Meeting the Drying Challenge

Conclusion of the series, “Doing Your Own Laundry on the Road”

You’ve washed and rinsed your clothes by hand. Now they’re clean . . . and wet. The final step is making sure they dry sufficiently.

Most hotels discourage guests from washing their own clothes because they don’t want floors and furnishings being ruined by dripping laundry. (Some cynics believe it’s because they’d rather charge exorbitant fees to wash your clothing for you.)

A stretchy braided clothesline eliminates the need for clothespins.

A stretchy braided clothesline eliminates the need for clothespins.

However, if you’re careful and considerate, you’ll be fine. Here are steps to making sure your clothes dry as quickly and as unobtrusively as possible.

1. After the final rinse, squeeze or wring each article as hard as you can to rid it of excess water. Then, one by one, roll up the laundry items in a bath towel or a pack towel to wick away as much of the remaining water as possible. Pack towels, made of microfiber, absorb several times their weight in fluid and are useful for many travel applications.

2. Then place the clothes where they can dry in a well-ventilated area. You have a number of options:

  • Hang from the shower-curtain rod.
  • Hang from your own lightweight wire hangers in the bathroom. Or bring inflatable hangers that puff up to a nice, fat size, enlarging the space inside garments so air circulation can aid the drying process.
  • Hang over the tub on an elastic clothesline you’ve brought. It will probably have clips or suction cups or Velcro strips on either end.
  • You can also make an impromptu clothesline from string, dental floss, or even fabric or elastic belts, although keeping your laundry from falling off such lines without clothespins might be a challenge.
  • If the clothing has been wrung out so well there’s no possibility of drips, you can keep it out of sight by hanging it from hotel hangers in the closet. If you have access to an electric fan, aiming it at the damp clothing will greatly aid in its drying process no matter where it hangs.
  • Coat racks, light fixtures, bedposts, or other room protrusions might also lend themselves to becoming passive clothes “dryers.” Just be certain not to ruin lampshades or varnished finishes by draping dripping laundry on them.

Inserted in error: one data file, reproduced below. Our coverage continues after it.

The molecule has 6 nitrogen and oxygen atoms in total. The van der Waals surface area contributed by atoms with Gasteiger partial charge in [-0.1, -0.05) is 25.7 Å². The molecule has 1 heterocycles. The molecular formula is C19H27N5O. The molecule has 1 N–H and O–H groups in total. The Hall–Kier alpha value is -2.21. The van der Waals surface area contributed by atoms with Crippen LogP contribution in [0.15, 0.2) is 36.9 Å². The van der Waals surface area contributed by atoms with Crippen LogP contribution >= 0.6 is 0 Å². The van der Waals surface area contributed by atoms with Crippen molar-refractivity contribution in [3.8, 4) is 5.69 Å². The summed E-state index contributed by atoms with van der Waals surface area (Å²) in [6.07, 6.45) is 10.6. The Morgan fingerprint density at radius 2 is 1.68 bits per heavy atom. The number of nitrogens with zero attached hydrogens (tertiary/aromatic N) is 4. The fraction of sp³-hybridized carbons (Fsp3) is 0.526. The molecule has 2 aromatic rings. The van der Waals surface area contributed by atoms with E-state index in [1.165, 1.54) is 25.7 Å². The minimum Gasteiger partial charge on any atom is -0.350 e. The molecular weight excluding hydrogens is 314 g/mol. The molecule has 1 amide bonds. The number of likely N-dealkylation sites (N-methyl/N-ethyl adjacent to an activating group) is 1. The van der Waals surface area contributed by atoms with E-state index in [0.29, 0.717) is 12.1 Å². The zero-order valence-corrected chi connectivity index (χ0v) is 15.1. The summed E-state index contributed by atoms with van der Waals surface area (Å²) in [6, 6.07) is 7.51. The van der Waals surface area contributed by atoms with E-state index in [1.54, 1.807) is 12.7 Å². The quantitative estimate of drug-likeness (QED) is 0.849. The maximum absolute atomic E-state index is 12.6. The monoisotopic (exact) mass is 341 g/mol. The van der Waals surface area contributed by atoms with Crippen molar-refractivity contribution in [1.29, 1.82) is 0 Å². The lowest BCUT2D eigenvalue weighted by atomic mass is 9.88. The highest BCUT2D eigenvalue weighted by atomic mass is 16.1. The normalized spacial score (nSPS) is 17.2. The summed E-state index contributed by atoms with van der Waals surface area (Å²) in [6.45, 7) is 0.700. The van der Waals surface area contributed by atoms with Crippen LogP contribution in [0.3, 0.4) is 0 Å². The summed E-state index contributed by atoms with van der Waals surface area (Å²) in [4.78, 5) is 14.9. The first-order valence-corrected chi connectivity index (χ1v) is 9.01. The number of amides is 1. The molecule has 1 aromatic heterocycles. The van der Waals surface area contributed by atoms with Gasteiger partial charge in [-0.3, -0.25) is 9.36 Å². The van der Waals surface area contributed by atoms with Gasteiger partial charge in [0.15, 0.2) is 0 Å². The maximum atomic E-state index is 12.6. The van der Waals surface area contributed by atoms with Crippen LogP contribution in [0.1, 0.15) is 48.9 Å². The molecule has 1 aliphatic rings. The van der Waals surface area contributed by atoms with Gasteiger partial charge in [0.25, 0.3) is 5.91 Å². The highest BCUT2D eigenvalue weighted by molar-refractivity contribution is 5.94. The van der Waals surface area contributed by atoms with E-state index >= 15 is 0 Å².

• Zap washed items with a hair dryer to evaporate some of the moisture.
  • If your room is equipped with a forced-air heating-and-air-conditioning unit (often located under the window) you can take advantage of the feature by hanging laundry where blowing air will reach it. Again, taking your own wire hangers makes this easier.
  • Unless your hotel room faces a dense forest or other geographical feature that gives you absolute assurance no one outside can see, resist the temptation to hang laundry from your window. You don’t want to raise the ire of the hotel manager.

    On the roof of a women’s college dorm in Bangalore, India, my daughter’s clothes dried in a very short time thanks to bright sunshine and a brisk breeze.

    On the roof of a women’s college dorm in Bangalore, India, my daughter’s clothes dried in a very short time thanks to warm sunshine and a brisk breeze.

  • When staying at a private home or some type of rural institution that values solar-powered clothes-drying, you may be able to use your host’s clothesline. Rooftop clotheslines in sunny, breezy climates are wonderful for finishing the task in record time.
  • If you’re driving a vehicle instead of relying on some other form of transportation, you might be able to take advantage of the car’s toasty interior space. Stick a suction-cup end of your elastic clothesline on the inside of a back passenger window and stretch the cord across to the opposite window. As the glass traps the sun’s rays—or the vehicle’s heater raises the inside temperature—your hanging laundry will release its moisture into the warm air. It would definitely be an advantage in this case if the car’s rear windows were tinted.

Despite your best efforts, sometimes clothing will still be damp by the time you need to pack or wear it. If you pack wet items in a plastic bag, be sure to hang them up again as soon as you reach your new destination. You don’t want to have to rewash them to remove mildew.

In nice weather, you might even try wearing slightly damp clothing. The body’s warmth aids in the drying process, and on hot days, the sensation will be, as some like to call it, “refreshing.”

The best refreshment comes, however, from knowing you saved a bundle of money by washing your own clothes. You had few laundry expenses and no checked-luggage fees. And as a bonus, you’ll no doubt acquire many hilarious stories with which you can entertain fellow travelers as well as family back home.

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Fiercely Frugal Savage Sister Diana has gathered packing pointers over the years on numerous domestic and foreign trips. Most recently, she travels in conjunction with the publication of her latest book, 52 Heart Lifters for Difficult Times.

© 2014 The Savage Sisters

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